A voice for others
Lerner had never been a whistleblower or represented one before taking the five-year appointment, but she arrived with a reputation for fairness, and the Senate approved her nomination unanimously. Growing up in Detroit in the civil rights era — and with a grandfather who was jailed in Czarist Russia for criticizing the government — she learned that “I needed to stand up for those who couldn’t protect themselves,” she says.
Just don’t call her a flamethrower.
When her office revealed the findings at Dover, the media gantlet made her nervous. In 20 years in private practice, she had been on television once. She hates being the focus of attention.
Lerner, who lives in Chevy Chase and is on the board of a nonprofit group that advocates for workers with family responsibilities, is married to a lawyer and has two teenagers. She actively promotes telework and flex time for her staff — and dreams of a puppy she can bring to the office. (In her short spare time, she’s a matchmaker, boasting that she has put two married couples together.)
She’s also gracious and deferential, hesitating to opine on a subject unless she knows exactly what she’s talking about (“Let me refresh myself on the facts on that”).
Her supporters insist that her placid appearance masks a tenacious approach to her job.
“She’s a pit bull,” says Tom Devine, legal director of the Government Accountability Project, which defends whistleblowers. “Most effective advocates go out of their way to keep their personalities out of it.”
Lerner prefers the mediation room to the courtroom.
“Virtually every case, if you can get people to sit down and talk, can be resolved,” she says. Workplace disputes can be messy. Sometimes an employee who feels wronged just wants an apology, or the parties can agree on a change that would improve his morale — even if a court would not convict his employer.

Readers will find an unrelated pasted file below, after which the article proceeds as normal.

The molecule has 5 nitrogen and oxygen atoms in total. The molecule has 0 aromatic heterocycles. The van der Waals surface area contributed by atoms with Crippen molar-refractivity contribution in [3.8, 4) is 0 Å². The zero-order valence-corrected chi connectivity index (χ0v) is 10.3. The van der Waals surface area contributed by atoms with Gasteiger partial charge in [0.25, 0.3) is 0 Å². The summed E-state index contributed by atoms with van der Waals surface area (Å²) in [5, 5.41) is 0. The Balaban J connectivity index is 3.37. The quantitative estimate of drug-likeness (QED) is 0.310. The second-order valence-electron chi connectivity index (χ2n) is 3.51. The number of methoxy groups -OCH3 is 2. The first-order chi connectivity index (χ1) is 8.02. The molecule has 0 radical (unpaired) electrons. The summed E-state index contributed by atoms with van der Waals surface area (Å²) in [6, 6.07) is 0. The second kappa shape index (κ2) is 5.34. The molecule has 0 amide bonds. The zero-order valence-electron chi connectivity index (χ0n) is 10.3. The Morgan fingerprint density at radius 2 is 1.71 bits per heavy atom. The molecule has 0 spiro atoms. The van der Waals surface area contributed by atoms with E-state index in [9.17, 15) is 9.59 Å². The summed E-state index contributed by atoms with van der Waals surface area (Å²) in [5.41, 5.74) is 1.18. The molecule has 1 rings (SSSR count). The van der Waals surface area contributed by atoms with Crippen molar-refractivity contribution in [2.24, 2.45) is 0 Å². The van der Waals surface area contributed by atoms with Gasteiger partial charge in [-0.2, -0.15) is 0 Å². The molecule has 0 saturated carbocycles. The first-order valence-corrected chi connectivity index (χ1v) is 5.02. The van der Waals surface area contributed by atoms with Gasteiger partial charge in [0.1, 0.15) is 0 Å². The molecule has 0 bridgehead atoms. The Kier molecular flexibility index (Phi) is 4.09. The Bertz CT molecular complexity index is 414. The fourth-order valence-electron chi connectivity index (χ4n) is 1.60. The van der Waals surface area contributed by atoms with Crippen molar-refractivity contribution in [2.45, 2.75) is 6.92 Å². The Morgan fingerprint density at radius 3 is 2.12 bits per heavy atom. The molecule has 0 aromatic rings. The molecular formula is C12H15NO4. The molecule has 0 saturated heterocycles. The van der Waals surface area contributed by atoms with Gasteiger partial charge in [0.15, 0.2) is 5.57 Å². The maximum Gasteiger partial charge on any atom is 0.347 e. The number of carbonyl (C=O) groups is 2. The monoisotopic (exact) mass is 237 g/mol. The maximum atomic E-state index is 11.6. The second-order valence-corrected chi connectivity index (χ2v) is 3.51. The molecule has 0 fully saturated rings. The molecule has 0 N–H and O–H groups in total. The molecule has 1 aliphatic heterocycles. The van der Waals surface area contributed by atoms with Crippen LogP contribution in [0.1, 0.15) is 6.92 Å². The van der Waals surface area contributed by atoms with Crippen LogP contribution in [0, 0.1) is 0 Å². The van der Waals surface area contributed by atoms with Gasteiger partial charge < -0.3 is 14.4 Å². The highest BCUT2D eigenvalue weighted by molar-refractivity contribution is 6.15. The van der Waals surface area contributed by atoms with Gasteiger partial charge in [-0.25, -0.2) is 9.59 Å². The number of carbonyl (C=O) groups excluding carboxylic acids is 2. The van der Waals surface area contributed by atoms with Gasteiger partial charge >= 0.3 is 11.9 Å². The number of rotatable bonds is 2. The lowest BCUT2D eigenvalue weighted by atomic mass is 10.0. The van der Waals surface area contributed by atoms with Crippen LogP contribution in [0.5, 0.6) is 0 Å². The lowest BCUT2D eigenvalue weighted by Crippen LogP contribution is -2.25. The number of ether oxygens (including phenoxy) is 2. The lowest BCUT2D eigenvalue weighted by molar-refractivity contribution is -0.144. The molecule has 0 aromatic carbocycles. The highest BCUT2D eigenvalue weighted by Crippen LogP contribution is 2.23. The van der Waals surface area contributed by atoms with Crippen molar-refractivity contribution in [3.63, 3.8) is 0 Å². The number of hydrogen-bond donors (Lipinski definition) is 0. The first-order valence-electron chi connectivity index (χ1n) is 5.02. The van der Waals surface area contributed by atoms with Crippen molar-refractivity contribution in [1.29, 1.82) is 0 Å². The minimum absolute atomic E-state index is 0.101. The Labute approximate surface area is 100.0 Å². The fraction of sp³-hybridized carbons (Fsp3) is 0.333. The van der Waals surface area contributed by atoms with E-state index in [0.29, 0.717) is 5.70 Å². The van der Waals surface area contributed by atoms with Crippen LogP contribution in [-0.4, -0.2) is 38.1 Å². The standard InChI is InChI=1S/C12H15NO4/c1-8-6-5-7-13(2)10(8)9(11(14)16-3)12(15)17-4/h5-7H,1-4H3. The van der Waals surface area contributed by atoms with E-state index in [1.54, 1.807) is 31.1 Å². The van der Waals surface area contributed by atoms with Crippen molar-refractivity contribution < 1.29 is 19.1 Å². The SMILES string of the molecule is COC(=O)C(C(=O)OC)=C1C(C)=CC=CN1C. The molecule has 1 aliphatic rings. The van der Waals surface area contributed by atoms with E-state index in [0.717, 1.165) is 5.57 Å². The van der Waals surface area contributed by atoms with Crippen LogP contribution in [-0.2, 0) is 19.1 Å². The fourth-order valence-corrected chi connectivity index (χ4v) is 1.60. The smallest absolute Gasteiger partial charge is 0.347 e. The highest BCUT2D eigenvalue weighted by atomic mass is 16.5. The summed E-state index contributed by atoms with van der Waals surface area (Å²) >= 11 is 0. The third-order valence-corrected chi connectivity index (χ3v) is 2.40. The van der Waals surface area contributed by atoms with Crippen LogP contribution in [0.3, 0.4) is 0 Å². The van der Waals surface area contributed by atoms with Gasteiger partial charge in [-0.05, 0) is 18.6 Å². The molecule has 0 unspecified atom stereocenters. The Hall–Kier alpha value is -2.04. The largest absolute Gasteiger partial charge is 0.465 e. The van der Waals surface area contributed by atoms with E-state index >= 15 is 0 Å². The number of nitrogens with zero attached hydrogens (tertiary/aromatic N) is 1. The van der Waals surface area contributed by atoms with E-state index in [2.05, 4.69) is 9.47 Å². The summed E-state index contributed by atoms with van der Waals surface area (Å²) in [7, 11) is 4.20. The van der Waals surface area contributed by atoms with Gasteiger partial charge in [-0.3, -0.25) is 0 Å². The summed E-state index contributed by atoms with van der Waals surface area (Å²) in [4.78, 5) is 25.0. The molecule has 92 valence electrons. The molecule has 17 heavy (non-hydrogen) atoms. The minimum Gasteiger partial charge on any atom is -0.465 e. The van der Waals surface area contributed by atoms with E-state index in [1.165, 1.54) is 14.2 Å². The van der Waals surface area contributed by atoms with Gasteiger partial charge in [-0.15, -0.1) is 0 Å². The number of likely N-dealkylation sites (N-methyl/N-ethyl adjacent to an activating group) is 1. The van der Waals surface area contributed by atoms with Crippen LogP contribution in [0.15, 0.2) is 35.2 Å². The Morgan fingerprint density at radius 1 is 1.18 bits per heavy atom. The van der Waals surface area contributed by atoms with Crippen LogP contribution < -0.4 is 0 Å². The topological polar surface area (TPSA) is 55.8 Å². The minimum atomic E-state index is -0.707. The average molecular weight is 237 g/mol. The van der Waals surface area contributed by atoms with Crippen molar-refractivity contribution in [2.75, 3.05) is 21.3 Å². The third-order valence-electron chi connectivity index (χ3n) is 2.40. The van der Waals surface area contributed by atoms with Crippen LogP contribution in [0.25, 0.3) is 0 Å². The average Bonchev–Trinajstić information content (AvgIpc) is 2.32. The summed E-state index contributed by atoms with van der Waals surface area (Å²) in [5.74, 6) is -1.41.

“A lot of times, we would shake our head at the creativity,” said Stephen Chertkof, one of Lerner’s former law partners. “Through force of persuasion, she would resolve a huge percentage of cases.”
Whistleblowers come in many sizes, shapes and mental states. They’re either embraced as heroes or maligned as snitches, the tendency of many managers.
Every president since the special counsel’s office was created under Jimmy Carter has told whistleblowers they have a friend in the White House. But it hasn’t always worked out that way.
The agency has been largely irrelevant, whistleblower advocates say — languishing under Carter, gutted under Ronald Reagan and embroiled in scandal under George W. Bush, whose appointee, Scott Bloch, purged the staff of lawyers who disagreed with him and announced that he would not follow up on cases of discrimination based on sexual orientation. Bloch pleaded guilty last summer to scrubbing his computer while under investigation for retaliating against his staff.